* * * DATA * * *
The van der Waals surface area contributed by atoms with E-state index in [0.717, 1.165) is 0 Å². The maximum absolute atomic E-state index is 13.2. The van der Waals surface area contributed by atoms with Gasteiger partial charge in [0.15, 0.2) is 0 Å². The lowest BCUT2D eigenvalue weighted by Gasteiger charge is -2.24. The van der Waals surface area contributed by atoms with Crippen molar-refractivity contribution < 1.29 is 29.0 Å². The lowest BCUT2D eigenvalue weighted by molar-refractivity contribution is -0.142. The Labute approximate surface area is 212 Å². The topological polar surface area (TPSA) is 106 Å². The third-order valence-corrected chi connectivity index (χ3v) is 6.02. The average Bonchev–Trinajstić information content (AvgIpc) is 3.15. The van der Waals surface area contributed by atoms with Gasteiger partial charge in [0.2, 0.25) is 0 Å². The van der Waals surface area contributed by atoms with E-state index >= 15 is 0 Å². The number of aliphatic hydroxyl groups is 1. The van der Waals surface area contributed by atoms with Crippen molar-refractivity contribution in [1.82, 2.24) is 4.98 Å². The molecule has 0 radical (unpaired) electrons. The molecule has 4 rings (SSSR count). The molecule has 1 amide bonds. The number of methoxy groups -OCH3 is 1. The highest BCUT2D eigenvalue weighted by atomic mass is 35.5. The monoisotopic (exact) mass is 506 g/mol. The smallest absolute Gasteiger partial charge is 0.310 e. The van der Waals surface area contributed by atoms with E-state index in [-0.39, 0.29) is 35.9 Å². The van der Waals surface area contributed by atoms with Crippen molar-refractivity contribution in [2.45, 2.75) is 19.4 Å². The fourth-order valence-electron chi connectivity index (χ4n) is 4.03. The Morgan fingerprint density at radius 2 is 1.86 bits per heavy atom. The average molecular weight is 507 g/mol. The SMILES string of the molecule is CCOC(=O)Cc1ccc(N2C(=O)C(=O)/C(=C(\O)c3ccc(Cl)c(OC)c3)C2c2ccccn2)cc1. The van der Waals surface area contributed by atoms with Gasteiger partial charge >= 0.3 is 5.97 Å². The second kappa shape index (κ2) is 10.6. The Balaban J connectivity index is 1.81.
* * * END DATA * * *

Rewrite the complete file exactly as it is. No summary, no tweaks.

The van der Waals surface area contributed by atoms with E-state index in [0.717, 1.165) is 0 Å². The maximum absolute atomic E-state index is 13.2. The van der Waals surface area contributed by atoms with Gasteiger partial charge in [0.15, 0.2) is 0 Å². The lowest BCUT2D eigenvalue weighted by Gasteiger charge is -2.24. The van der Waals surface area contributed by atoms with Crippen molar-refractivity contribution < 1.29 is 29.0 Å². The lowest BCUT2D eigenvalue weighted by molar-refractivity contribution is -0.142. The Labute approximate surface area is 212 Å². The topological polar surface area (TPSA) is 106 Å². The third-order valence-corrected chi connectivity index (χ3v) is 6.02. The average Bonchev–Trinajstić information content (AvgIpc) is 3.15. The van der Waals surface area contributed by atoms with Gasteiger partial charge in [0.2, 0.25) is 0 Å². The van der Waals surface area contributed by atoms with E-state index >= 15 is 0 Å². The number of aliphatic hydroxyl groups is 1. The van der Waals surface area contributed by atoms with Crippen molar-refractivity contribution in [1.82, 2.24) is 4.98 Å². The molecule has 0 radical (unpaired) electrons. The molecule has 4 rings (SSSR count). The molecule has 1 amide bonds. The number of methoxy groups -OCH3 is 1. The highest BCUT2D eigenvalue weighted by atomic mass is 35.5. The monoisotopic (exact) mass is 506 g/mol. The smallest absolute Gasteiger partial charge is 0.310 e. The van der Waals surface area contributed by atoms with E-state index in [-0.39, 0.29) is 35.9 Å². The van der Waals surface area contributed by atoms with Crippen molar-refractivity contribution in [2.45, 2.75) is 19.4 Å². The fourth-order valence-electron chi connectivity index (χ4n) is 4.03. The Morgan fingerprint density at radius 2 is 1.86 bits per heavy atom. The average molecular weight is 507 g/mol. The SMILES string of the molecule is CCOC(=O)Cc1ccc(N2C(=O)C(=O)/C(=C(\O)c3ccc(Cl)c(OC)c3)C2c2ccccn2)cc1. The van der Waals surface area contributed by atoms with Gasteiger partial charge >= 0.3 is 5.97 Å². The second kappa shape index (κ2) is 10.6. The Balaban J connectivity index is 1.81.